One on One is a weekly feature offering excerpts of interviews conducted by The Evening Sun with newsworthy business leaders. August P. Alegi is group vice president and legislative counsel for GEICO Corp., one of the largest insurance companies in Maryland. About 93 percent of the company's business is in automobile insurance and it has about 120,000 policyholders in Maryland.
Q. GEICO has been very active recently in legislative matters leading up to the 1991 General Assembly. What are GEICO's objectives during the next General Assembly session?
A. I think GECIO doesn't really have any specific GEICO objectives. There are lots of things we think we would like to see the General Assembly do to try to control the rising cost of automobile insurance in Maryland and especially here in Baltimore City. We are anxiously awaiting the report of the Governor's Commission on Insurance. We would very much like to see that commission recommend the governor support, and the legislature enact, a good strong no-fault law, a good strong choice law for Maryland. We think the state also needs a fraud bureau in its insurance department. We think insurance fraud is rampant in this state and we would certainly like to see more effort on behalf of the state in helping the insurance companies combat fraud. We also think the solvency regulation in the state needs to be fine-tuned . . . We would like to see those three things done. Hopefully, the Insurance Commission, the Governor's Insurance Commission, will recommend those things and the legislature will then enact them.
Q. Some people find it rather unusual that the insurance industry is now a big supporter of no-fault because when no-fault was first talked about a couple of decades ago, they were staunch opponents. Why the change?
A. Well, Massachusetts enacted the first no-fault law in 1971 and the industry then felt the law that was enacted . . . was flawed. We talk a lot about thresh holds, and I think the industry turned out to be right, that unless the law is constructed right, it is going to fail and it is going to raise costs instead of lowering them. That is what happened in Massachusetts. That's what happened in New Jersey. Benefits are too high, and there's not enough restriction on the right to sue. The whole theory behind no-fault is that you get paid quickly and fairly for your losses -- for your lost wages, your out-of-pocket expenses, your medical expenses. These things are paid to you within 30 days. In return for that, you give up some rights. The dollars that pay for the first-party benefits have got to come out of the rates. If you don't have a strong enough threshold, if you don't take enough small claims out of the system, there aren't going to be any dollars to pay for the first-party benefits except through rising premiums. Three states, we think -- New York, Michigan and Florida -- have enacted no-fault laws that pay generous benefits to the public and yet at the same time have controlled insurance prices. Back in the early 70s we said if you don't do it right, it's not going to work, and unfortunately, we were right about those particular states.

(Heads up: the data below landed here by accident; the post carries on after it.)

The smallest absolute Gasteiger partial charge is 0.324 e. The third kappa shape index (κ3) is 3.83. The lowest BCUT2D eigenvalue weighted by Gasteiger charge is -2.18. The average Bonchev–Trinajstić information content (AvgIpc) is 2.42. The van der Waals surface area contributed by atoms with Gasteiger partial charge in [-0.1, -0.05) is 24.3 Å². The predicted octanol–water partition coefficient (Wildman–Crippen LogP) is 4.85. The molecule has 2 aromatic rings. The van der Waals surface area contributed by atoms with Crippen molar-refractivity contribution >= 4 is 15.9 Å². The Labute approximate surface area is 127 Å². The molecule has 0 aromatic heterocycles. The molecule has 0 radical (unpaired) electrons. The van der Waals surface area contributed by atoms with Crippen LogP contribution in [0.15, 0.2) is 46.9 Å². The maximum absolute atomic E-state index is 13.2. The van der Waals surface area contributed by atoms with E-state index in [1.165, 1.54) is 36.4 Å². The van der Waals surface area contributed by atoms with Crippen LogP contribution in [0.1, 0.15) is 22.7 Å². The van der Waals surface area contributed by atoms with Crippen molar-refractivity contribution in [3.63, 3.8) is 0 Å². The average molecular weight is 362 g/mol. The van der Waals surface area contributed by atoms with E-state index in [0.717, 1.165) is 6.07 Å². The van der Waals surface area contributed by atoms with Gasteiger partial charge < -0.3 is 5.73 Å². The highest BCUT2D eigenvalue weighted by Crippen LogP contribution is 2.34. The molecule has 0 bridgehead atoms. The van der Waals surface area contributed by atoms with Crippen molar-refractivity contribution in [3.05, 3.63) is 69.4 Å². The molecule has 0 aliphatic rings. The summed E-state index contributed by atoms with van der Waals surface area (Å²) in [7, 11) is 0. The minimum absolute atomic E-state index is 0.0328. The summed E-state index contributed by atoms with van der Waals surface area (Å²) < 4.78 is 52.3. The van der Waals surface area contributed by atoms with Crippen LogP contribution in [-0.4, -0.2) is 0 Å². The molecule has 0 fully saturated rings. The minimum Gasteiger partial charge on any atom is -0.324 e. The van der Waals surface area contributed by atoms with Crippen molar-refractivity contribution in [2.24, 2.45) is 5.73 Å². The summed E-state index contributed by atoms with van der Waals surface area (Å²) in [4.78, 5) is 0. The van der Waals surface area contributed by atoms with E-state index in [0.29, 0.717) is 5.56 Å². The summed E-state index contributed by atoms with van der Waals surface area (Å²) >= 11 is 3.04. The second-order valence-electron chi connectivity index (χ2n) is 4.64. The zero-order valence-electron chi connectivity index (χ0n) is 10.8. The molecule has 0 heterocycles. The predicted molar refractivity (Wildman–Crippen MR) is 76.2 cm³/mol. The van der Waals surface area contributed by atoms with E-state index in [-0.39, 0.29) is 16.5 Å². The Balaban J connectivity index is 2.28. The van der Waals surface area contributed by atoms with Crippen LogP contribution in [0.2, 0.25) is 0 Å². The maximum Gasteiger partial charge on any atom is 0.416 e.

Q. You were talking about possibly having a fraud unit in the state. The insurance industry has come under some criticism for not being diligent enough in pursuing fraud and also being perhaps not diligent enough in denying frivilous claims, that they will settle these claims so that they don't have to go to court. Do you think that's legitimate?
A. It's kind of a damned-if-you-do and damned-if-you-don't situation. My company initiated what we call special investigation units. These are generally retired or ex-policemen that we hire, put in our claims department. Their job is to root out fraud, to make sure GEICO is not paying any fraudulent claims. There are lots of other companies that do this too, but once again, we're just an insurance company. Our hands are tied. Suppose we make a case of insurance fraud. We've got the facts; we bring it to the States Attorney. What does the State's Attorney say? "I can't convict murderers and rapists and drug dealers. I am not going to fool around with an insurance fraud case." That's what happens. That's why we need, one, strengthened penalties for insurance fraud, and two, we need a state unit dedicated to ferreting out and prosecuting insurance fraud, a dedicated unit which will say, "We are going to take these cases the insurance companies make; we're going to make them our own cases, we're going to go after these people, and we're going to get convictions, and we're going to put them in state prison."
Q. Nobody wants people who fake accidents or fake injuries t get paid, but there is some fear that maybe if somebody fills out the form incorrectly, then they might get in trouble.